Letter Asking Why FBI Ceased Investigation on Fort Hood Terrorist

After the terrorist attack at Fort Hood, I joined several colleagues in sending a letter to FBI Director Robert Mueller requesting clarification on reports that the FBI stopped investigating Nidal Malik Hasan despite his comments, postings, and contact with radical Islamist groups.


Dear Director Mueller:

We thank you for your hard work over the past several months in disrupting terrorist cells. However, it only takes one mistake to allow a terrorist cell to succeed in its plans to kill Americans. We would like to know why media reports state that the Federal Bureau of Investigation (FBI) stopped investigating Nidal Malik Hasan despite his comments, postings, and contact with radical Islamist groups. American soldiers paid the price for this negligence, and that is unacceptable.

It is now known that the shooter, Major Nidal Hasan, attempted to contact radical Islamists with ties to al-Qaeda. Intelligence agencies intercepted communications last year and this year between the military psychiatrist accused of shooting to death 13 people at Fort Hood, Texas, and a radical cleric in Yemen known for his incendiary anti-American teachings.

We also want to note that the attack at Fort Hood is not an isolated incident. Over the past several weeks we have seen law enforcement successfully disrupt terrorist cells inside the United States. The cases are not materially connected. However, they are all connected by a radical global ideology that is self-identified by its believers as jihadist, or “jihadiyya”. Examples of this are:

  • In a September 24, 2009 FBI release titled “FBI Arrests Jordanian Citizen for Attempting to Bomb Skyscraper in Downtown Dallas,” the FBI stated, “Smadi made clear his intention to serve as a soldier for Usama Bin Laden and al-Qaeda, and to conduct violent jihad.”
  • In a September 24, 2009 FBI release titled “Illinois Man Arrested in Plot to Bomb Courthouse and Murder Federal Employees,” the FBI stated, “…Finton expressed his desire to receive military training and to travel to Gaza or other overseas locations to become a jihadist fighter.”
  • In a September 24, 2009 FBI release on the North Carolina terrorist cell lead by Daniel Boyd titled “Superseding Indictment in Boyd Matter Charges Defendants with Conspiring to Murder U.S. Military Personnel, Weapons Violations,” the FBI release stated, “According to the indictment, during the period from 1989 through 1992, Daniel Boyd traveled to Pakistan and Afghanistan where he received military-style training in terrorist training camps for the purpose of engaging in violent jihad.”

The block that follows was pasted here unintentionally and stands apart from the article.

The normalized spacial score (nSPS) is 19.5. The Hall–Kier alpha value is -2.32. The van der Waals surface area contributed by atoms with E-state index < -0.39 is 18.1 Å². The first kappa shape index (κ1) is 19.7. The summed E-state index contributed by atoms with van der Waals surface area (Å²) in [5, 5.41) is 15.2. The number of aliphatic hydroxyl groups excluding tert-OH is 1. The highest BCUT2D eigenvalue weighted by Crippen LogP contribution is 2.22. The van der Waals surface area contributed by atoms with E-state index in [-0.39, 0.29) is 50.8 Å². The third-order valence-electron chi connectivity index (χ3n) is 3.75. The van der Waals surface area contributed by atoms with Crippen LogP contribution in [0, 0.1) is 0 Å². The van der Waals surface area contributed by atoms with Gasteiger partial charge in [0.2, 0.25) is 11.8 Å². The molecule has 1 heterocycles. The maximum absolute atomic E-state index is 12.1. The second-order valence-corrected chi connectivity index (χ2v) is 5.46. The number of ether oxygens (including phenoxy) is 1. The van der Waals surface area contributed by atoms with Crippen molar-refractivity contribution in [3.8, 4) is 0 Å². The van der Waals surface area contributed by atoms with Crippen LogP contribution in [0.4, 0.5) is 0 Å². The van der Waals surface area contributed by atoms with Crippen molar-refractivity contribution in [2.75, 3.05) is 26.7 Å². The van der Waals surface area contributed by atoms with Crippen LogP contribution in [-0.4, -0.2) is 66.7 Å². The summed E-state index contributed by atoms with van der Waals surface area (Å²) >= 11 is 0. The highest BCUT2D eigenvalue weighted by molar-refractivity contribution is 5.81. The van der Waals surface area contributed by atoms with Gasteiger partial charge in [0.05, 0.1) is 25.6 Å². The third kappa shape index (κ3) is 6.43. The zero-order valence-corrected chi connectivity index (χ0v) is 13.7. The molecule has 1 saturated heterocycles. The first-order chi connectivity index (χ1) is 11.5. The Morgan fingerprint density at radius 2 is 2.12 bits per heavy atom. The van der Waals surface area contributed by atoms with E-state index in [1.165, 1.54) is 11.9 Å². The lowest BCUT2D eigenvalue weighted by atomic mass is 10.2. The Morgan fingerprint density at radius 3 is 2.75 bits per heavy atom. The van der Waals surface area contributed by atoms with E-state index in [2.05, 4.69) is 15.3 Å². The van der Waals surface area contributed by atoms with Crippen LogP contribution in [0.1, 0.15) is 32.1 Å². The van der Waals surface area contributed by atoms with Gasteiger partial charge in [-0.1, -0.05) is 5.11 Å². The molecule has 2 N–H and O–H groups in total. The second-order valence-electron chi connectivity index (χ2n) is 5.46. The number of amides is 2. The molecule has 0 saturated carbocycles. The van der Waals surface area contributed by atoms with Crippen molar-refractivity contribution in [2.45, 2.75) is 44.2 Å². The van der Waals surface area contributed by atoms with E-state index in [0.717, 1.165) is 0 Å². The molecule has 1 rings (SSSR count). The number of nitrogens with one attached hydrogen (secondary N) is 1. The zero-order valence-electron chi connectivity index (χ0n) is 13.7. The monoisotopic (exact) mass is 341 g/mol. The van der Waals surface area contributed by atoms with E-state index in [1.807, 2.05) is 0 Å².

• In a September 24, 2009 FBI release titled “New York Terror Case- Indictment Announced,” the FBI states that Zazi told FBI investigators that he "attended courses at an al-Qaeda training facility" while in Pakistan.
  • In a September 24, 2009 FBI release titled “Brooklyn Resident Indicted for Conspiracy to Commit Murder Overseas and Conspiracy to Provide Material Support to Terrorists,” the FBI states that, “According to the indictment and other documents filed by the government, in early January 2009, Kaziu devised a plan to travel abroad for the purpose of joining a radical foreign fighter group and to take up arms against perceived enemies of Islam.”

We can no longer ignore that this radical ideology exists inside the United States. As the above examples point out, this jihadist trend has continued and will continue until we begin to address it.

In addition to knowing why you stopped the investigation of Nidal Malik Hasan, we would like to know what you are doing to address the radical ideology so that we can prevent attacks from taking place. It poses a grave threat to our national security as well as the safety of Americans.

We also bring to your attention that mainstream, moderate Muslim organizations such as World Organization for Resource Development and Education (WORDE) are calling for the “marshalling of community resources for counter-radicalization programs in the mosque and working proactively with law enforcement to identify persons we believe post a threat to the security of Americans.” Are you working with groups like WORDE in this effort, or other local groups who do not have ties to radical Islamists? We would like to know who you are working with and what is being done.

We look forward to your response regarding the investigation of Nidal Malik Hasan and what actions are being taken to address this radical ideology, “jihadiyya,” so that we can prevent homegrown terrorism and protect the public.


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